Some observers, especially pro-choice critics of Romney, have said the governor is shifting his position to gain support from social conservatives in the Republican Party in hopes of a run for the White House in 2008.
The bill Romney vetoed would permit pharmacists to provide the “morning-after” pill, also referred to as “emergency contraception,” without a prescription and would mandate that hospitals offer it to rape victims, according to The Globe.
If the “morning-after” pill were only contraceptive in nature, he would not have vetoed the bill, Romney said. “The drug it authorizes would also terminate life after conception,” he wrote. Romney also said the measure does not require parental consent for underage girls. He said signing the bill would have broken a promise he made to voters not to change the law either to limit or promote abortion.
The “morning-after” pill works by restricting ovulation in a woman, but it also can work after conception, blocking implantation of a tiny embryo in the uterine wall, Romney and pro-lifers contend. In such a case, an abortion occurs, pro-lifers point out.
In spite of Romney’s action, the bill is expected to become law. Both houses of the Massachusetts legislature passed the measure with veto-proof majorities.
The “morning-after” pill is basically a heavier dose of birth control pills. Under the regimen, a woman takes two pills within 72 hours of sexual intercourse and another dose 12 hours later. The U.S. Food and Drug Administration has approved prescription use of two brands, Preven and Plan B. The FDA will announce by Sept. 1 whether it will permit over-the-counter sale of Plan B without a prescription to women 16 years of age and older.
NOT BINDING — Neither Supreme Court nominee John Roberts, if he is confirmed, nor any other justice would be obligated to uphold Roe v. Wade, Attorney General Alberto Gonzales told the Associated Press.
In a July 26 interview with AP, Gonzales said Roberts’ comments during a 2003 Senate hearing on his nomination to a federal appeals court would not be binding on him if he were to become a Supreme Court justice. During the hearing, Roberts described the 1973 opinion legalizing abortion as “settled law.” He told senators, “There’s nothing in my personal views that would prevent me from fully and faithfully applying that precedent.”
Gonzales told AP, “If you’re asking a circuit court judge, like Judge Roberts was asked, yes, it is settled law because you’re bound by the precedent. If you’re a Supreme Court justice, that’s a different question, because a Supreme Court justice is not obliged to follow precedent if you believe it’s wrong.”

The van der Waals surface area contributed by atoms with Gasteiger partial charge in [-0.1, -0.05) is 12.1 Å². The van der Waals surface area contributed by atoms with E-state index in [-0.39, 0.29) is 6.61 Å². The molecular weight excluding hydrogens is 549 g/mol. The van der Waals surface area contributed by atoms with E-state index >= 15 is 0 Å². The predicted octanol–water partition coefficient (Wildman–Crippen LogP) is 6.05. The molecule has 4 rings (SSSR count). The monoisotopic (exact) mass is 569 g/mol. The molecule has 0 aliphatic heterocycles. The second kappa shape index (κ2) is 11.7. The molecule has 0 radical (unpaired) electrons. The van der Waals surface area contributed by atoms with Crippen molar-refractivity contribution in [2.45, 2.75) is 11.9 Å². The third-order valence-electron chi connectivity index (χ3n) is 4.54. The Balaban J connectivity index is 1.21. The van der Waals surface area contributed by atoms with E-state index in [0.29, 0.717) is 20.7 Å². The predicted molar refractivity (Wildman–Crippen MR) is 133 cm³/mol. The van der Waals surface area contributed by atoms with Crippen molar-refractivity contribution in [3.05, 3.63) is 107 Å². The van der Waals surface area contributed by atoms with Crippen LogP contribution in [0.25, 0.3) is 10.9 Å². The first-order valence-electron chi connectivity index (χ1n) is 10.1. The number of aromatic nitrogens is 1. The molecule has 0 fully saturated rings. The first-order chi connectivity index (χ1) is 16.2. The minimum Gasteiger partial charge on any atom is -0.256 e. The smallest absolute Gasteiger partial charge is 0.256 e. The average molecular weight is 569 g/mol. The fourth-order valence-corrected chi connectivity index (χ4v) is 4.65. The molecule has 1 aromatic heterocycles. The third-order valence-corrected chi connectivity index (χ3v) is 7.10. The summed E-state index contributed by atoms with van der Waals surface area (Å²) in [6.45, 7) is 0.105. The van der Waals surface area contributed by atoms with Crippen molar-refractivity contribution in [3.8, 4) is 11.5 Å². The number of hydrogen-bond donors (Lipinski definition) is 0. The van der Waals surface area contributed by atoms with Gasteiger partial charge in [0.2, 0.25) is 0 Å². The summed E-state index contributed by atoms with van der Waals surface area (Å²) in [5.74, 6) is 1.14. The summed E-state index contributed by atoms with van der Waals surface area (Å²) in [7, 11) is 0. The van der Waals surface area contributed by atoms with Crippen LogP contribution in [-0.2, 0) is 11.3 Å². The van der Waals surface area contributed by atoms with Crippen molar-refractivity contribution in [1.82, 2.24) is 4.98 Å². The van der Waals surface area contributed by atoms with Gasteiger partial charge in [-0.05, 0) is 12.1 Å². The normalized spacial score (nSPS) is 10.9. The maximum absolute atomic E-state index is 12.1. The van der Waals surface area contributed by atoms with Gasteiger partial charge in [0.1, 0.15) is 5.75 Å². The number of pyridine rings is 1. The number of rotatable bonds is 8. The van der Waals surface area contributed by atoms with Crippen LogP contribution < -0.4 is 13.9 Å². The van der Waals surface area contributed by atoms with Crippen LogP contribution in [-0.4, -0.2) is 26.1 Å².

President Bush nominated Roberts, a District of Columbia Circuit Court of Appeals judge, to replace Sandra Day O’Connor. Though Roberts has yet to address the abortion issue as an appellate judge, most abortion rights organizations are seeking to prevent his confirmation.
Gonzales was considered one of the contenders for the high court nomination that went to Roberts.
According to The Hill, a Capitol Hill newspaper, Senate Majority Leader Bill Frist and Republican members of the Judiciary Committee would like to begin hearings on Roberts in August, when Congress is in recess. Judiciary Committee Chairman Arlen Specter of Pennsylvania, however, would prefer to start the hearings when the Senate reconvenes Sept. 6, the day after Labor Day, The Hill reported.
ABORTION FACTS — The number of abortions in the United States is at its lowest level since 1976, according to a new study by an abortion rights research organization.
The Alan Guttmacher Institute reported about 1.29 million women had abortions in 2002, as compared to 1.61 million in 1990, according to The Washington Post. Other statistics from the analysis, The Post reported, include:
— White women who are non-Hispanic obtained about 40 percent of the abortions in the United States in 2002, while black women had 32 percent and Hispanic women 20 percent.
— Six of 10 women undergoing abortions in 2002 already had children.
— About 56 percent of women who had abortions are in their 20s, while women between 15 and 19 had 19 percent of the abortions.
— The number of abortion providers in the country fell by 11 percent to 1,800 from 1996 to 2000.